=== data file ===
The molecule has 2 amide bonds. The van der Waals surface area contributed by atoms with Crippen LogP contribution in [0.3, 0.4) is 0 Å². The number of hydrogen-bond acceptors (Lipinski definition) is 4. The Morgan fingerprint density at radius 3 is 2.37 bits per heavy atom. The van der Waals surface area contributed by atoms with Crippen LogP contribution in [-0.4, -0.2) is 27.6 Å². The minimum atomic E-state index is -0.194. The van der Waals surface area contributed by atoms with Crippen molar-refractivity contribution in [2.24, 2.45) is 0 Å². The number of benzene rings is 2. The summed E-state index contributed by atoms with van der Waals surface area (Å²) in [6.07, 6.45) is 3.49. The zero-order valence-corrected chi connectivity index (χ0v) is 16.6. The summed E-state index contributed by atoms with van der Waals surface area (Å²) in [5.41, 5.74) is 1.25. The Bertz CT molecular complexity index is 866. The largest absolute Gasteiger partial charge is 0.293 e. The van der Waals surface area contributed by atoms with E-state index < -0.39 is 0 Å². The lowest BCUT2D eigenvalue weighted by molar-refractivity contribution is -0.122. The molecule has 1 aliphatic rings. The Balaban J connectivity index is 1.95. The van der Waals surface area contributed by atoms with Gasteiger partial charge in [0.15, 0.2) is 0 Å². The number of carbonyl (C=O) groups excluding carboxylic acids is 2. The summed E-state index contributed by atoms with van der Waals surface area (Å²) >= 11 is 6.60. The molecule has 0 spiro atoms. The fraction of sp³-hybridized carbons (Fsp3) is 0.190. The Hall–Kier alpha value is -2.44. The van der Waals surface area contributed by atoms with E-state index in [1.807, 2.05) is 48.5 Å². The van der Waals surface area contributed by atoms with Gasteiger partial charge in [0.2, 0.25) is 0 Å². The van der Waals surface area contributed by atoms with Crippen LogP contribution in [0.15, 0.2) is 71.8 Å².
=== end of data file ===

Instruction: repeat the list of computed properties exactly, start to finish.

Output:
The molecule has 2 amide bonds. The van der Waals surface area contributed by atoms with Crippen LogP contribution in [0.3, 0.4) is 0 Å². The number of hydrogen-bond acceptors (Lipinski definition) is 4. The Morgan fingerprint density at radius 3 is 2.37 bits per heavy atom. The van der Waals surface area contributed by atoms with Crippen LogP contribution in [-0.4, -0.2) is 27.6 Å². The minimum atomic E-state index is -0.194. The van der Waals surface area contributed by atoms with Crippen molar-refractivity contribution in [2.24, 2.45) is 0 Å². The number of benzene rings is 2. The summed E-state index contributed by atoms with van der Waals surface area (Å²) in [6.07, 6.45) is 3.49. The zero-order valence-corrected chi connectivity index (χ0v) is 16.6. The summed E-state index contributed by atoms with van der Waals surface area (Å²) in [5.41, 5.74) is 1.25. The Bertz CT molecular complexity index is 866. The largest absolute Gasteiger partial charge is 0.293 e. The van der Waals surface area contributed by atoms with E-state index < -0.39 is 0 Å². The lowest BCUT2D eigenvalue weighted by molar-refractivity contribution is -0.122. The molecule has 1 aliphatic rings. The Balaban J connectivity index is 1.95. The van der Waals surface area contributed by atoms with Gasteiger partial charge in [0.15, 0.2) is 0 Å². The number of carbonyl (C=O) groups excluding carboxylic acids is 2. The summed E-state index contributed by atoms with van der Waals surface area (Å²) >= 11 is 6.60. The molecule has 0 spiro atoms. The fraction of sp³-hybridized carbons (Fsp3) is 0.190. The Hall–Kier alpha value is -2.44. The van der Waals surface area contributed by atoms with E-state index in [1.807, 2.05) is 48.5 Å². The van der Waals surface area contributed by atoms with Gasteiger partial charge in [0.2, 0.25) is 0 Å². The van der Waals surface area contributed by atoms with Crippen LogP contribution in [0.15, 0.2) is 71.8 Å².